Wednesday, May 7, 2008

Israel at 60!

Last year I blogged about Israel's Memorial Day. This year I'll focus on the second (and happier) part of this two-day national event -- Independence Day, that immediately follows Memorial Day. And quite a day it is this time -- Israel is celebrating its 60th birthday!

I will not go into all of Israel's achievements in its first 60 years, but you can find a few listed here. Instead, I picked up the phone (ok, Skype) and had a chat with a member of Israel's founding generation/team -- my dad. Here are a few of his comments.

First, I wanted to know what he felt on the day that Ben Gurion declared independence?

Turns out he only heard about it two days later. He was in the middle of a battle in Jerusalem, and two days after the declaration, he was injured by a bullet and was taken to a medic for treatment. The woman in charge of the medic (who later became Israel's first lady) came by and told them it had happened. Not a big surprise -- they were actually expecting it to happen sooner or later.

Second, I wanted to know what they were thinking those days.

Not much. They wanted to stay alive and make it through another day. Not surprising -- they were constantly being shot at. Interestingly, they believed that once the war is over, the conflict will be done and there will be peace. They certainly did not anticipate having to fight wars 60 years later.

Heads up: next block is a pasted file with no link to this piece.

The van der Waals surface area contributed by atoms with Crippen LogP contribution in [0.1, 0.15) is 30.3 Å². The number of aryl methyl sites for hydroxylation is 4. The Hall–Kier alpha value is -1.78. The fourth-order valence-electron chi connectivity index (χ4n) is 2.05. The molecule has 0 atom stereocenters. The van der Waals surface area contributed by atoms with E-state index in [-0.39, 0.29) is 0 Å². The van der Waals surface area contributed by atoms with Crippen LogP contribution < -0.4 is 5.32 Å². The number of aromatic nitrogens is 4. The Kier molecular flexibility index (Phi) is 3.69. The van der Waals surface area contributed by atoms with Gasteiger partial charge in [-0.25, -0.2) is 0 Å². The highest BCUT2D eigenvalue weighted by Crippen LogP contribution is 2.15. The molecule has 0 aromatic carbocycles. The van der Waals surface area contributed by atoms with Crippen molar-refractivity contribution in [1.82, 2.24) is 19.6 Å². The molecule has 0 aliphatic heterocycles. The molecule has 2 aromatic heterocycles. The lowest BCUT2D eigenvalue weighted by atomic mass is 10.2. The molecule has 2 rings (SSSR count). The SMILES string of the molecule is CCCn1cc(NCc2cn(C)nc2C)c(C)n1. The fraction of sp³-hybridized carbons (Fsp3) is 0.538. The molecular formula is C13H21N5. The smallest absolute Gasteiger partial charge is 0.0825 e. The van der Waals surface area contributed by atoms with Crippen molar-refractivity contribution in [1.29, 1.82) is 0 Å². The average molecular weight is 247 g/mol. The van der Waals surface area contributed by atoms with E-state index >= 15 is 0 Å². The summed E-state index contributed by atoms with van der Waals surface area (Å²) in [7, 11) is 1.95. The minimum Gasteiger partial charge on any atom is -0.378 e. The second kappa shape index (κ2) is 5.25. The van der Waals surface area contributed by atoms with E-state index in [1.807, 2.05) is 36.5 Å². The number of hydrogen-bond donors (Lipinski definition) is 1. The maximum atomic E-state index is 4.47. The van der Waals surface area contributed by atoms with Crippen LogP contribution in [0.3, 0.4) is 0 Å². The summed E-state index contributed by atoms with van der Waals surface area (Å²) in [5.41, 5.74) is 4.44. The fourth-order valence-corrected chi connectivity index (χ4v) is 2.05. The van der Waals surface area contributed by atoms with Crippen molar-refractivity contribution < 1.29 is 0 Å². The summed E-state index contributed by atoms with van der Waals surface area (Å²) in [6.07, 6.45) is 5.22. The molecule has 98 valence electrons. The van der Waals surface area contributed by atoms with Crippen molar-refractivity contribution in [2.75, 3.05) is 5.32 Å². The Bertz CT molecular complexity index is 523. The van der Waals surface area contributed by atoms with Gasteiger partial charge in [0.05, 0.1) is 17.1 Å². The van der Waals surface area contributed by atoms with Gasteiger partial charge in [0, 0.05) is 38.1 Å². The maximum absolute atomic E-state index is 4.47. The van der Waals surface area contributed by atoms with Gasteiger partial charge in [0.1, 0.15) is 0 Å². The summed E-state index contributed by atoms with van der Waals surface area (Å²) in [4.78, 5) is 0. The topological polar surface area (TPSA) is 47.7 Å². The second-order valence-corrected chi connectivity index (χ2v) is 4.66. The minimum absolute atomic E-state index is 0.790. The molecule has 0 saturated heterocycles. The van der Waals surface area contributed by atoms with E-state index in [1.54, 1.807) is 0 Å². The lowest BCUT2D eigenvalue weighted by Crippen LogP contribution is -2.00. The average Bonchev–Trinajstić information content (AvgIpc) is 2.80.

Then I asked my dad whether he's happy with the result 60 years later.

There were two parts to his response. He claimed that he and his cohort did not imagine Israel would have so many achievements and grow to be the strong country that it is. Their expectations were exceeded by far. On the other hand, he claims his 1948 cohort were a bunch of 20 year/old idealists. They thought their idealism would pervade all walks of life in the country they created. But today there is too much "business/politics as usual" in the country. All aspects of human nature are represented, and perhaps that's inevitable.

Finally, I turned to my mom and asked her what was she thinking when she emigrated from the US to a 7 year-old state (she emigrated after marrying my dad in 1955). She answered, and I quote: "I've never met anyone so passionate about his country (like my dad). It was a great adventure to come here. So what if they didn't have toilet paper".

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